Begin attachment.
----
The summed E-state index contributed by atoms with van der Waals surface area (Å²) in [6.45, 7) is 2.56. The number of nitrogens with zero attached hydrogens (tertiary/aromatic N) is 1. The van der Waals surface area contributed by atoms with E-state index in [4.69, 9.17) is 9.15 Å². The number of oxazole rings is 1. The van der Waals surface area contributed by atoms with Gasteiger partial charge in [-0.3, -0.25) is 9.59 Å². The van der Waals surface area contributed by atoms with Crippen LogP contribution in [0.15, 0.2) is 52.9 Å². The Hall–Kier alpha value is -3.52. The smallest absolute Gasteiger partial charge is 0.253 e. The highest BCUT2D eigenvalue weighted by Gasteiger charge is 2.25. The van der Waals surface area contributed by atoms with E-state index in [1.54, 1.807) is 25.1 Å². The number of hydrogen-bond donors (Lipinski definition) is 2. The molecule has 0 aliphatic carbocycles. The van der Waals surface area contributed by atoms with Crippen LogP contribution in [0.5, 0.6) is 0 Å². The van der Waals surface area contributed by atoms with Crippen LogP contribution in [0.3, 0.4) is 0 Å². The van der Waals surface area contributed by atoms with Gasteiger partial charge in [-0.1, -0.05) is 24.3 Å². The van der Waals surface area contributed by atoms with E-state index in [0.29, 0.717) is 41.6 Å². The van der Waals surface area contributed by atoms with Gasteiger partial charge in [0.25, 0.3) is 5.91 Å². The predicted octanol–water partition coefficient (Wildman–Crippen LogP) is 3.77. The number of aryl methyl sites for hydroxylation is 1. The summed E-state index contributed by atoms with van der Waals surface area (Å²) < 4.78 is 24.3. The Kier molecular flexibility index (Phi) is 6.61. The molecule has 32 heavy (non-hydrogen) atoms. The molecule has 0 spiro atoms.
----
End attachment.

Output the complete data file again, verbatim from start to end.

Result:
The summed E-state index contributed by atoms with van der Waals surface area (Å²) in [6.45, 7) is 2.56. The number of nitrogens with zero attached hydrogens (tertiary/aromatic N) is 1. The van der Waals surface area contributed by atoms with E-state index in [4.69, 9.17) is 9.15 Å². The number of oxazole rings is 1. The van der Waals surface area contributed by atoms with Gasteiger partial charge in [-0.3, -0.25) is 9.59 Å². The van der Waals surface area contributed by atoms with Crippen LogP contribution in [0.15, 0.2) is 52.9 Å². The Hall–Kier alpha value is -3.52. The smallest absolute Gasteiger partial charge is 0.253 e. The highest BCUT2D eigenvalue weighted by Gasteiger charge is 2.25. The van der Waals surface area contributed by atoms with E-state index in [1.54, 1.807) is 25.1 Å². The number of hydrogen-bond donors (Lipinski definition) is 2. The molecule has 0 aliphatic carbocycles. The van der Waals surface area contributed by atoms with Crippen LogP contribution in [0.5, 0.6) is 0 Å². The van der Waals surface area contributed by atoms with Crippen LogP contribution in [0.3, 0.4) is 0 Å². The van der Waals surface area contributed by atoms with Gasteiger partial charge in [-0.1, -0.05) is 24.3 Å². The van der Waals surface area contributed by atoms with E-state index in [0.29, 0.717) is 41.6 Å². The van der Waals surface area contributed by atoms with Gasteiger partial charge in [0.25, 0.3) is 5.91 Å². The predicted octanol–water partition coefficient (Wildman–Crippen LogP) is 3.77. The number of aryl methyl sites for hydroxylation is 1. The summed E-state index contributed by atoms with van der Waals surface area (Å²) < 4.78 is 24.3. The Kier molecular flexibility index (Phi) is 6.61. The molecule has 32 heavy (non-hydrogen) atoms. The molecule has 0 spiro atoms.